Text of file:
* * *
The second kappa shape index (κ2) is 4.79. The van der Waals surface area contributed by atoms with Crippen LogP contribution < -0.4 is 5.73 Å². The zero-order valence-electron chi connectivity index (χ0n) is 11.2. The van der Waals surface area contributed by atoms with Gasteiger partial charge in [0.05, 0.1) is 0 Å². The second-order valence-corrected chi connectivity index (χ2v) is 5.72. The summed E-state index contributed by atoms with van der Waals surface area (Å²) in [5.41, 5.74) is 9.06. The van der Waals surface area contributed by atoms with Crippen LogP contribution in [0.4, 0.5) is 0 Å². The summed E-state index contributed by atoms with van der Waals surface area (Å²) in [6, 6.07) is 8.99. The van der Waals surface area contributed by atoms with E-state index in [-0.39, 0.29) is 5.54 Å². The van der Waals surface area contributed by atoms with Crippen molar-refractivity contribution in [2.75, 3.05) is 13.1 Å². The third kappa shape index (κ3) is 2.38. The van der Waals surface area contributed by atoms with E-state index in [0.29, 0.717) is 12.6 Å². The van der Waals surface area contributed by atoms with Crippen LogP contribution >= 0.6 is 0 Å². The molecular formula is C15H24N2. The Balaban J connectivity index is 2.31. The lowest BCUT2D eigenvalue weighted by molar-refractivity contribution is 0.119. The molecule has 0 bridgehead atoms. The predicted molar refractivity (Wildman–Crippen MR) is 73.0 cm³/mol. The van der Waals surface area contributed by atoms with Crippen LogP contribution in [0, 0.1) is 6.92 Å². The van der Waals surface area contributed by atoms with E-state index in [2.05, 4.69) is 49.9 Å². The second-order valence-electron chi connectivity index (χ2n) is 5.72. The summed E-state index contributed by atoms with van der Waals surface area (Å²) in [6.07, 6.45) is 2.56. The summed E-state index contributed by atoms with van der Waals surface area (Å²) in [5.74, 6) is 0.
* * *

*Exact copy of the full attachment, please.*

The second kappa shape index (κ2) is 4.79. The van der Waals surface area contributed by atoms with Crippen LogP contribution < -0.4 is 5.73 Å². The zero-order valence-electron chi connectivity index (χ0n) is 11.2. The van der Waals surface area contributed by atoms with Gasteiger partial charge in [0.05, 0.1) is 0 Å². The second-order valence-corrected chi connectivity index (χ2v) is 5.72. The summed E-state index contributed by atoms with van der Waals surface area (Å²) in [5.41, 5.74) is 9.06. The van der Waals surface area contributed by atoms with Crippen LogP contribution in [0.4, 0.5) is 0 Å². The summed E-state index contributed by atoms with van der Waals surface area (Å²) in [6, 6.07) is 8.99. The van der Waals surface area contributed by atoms with E-state index in [-0.39, 0.29) is 5.54 Å². The van der Waals surface area contributed by atoms with Crippen molar-refractivity contribution in [2.75, 3.05) is 13.1 Å². The third kappa shape index (κ3) is 2.38. The van der Waals surface area contributed by atoms with E-state index in [0.29, 0.717) is 12.6 Å². The van der Waals surface area contributed by atoms with Crippen LogP contribution >= 0.6 is 0 Å². The molecular formula is C15H24N2. The Balaban J connectivity index is 2.31. The lowest BCUT2D eigenvalue weighted by molar-refractivity contribution is 0.119. The molecule has 0 bridgehead atoms. The predicted molar refractivity (Wildman–Crippen MR) is 73.0 cm³/mol. The van der Waals surface area contributed by atoms with Crippen LogP contribution in [0, 0.1) is 6.92 Å². The van der Waals surface area contributed by atoms with E-state index in [2.05, 4.69) is 49.9 Å². The second-order valence-electron chi connectivity index (χ2n) is 5.72. The summed E-state index contributed by atoms with van der Waals surface area (Å²) in [6.07, 6.45) is 2.56. The summed E-state index contributed by atoms with van der Waals surface area (Å²) in [5.74, 6) is 0.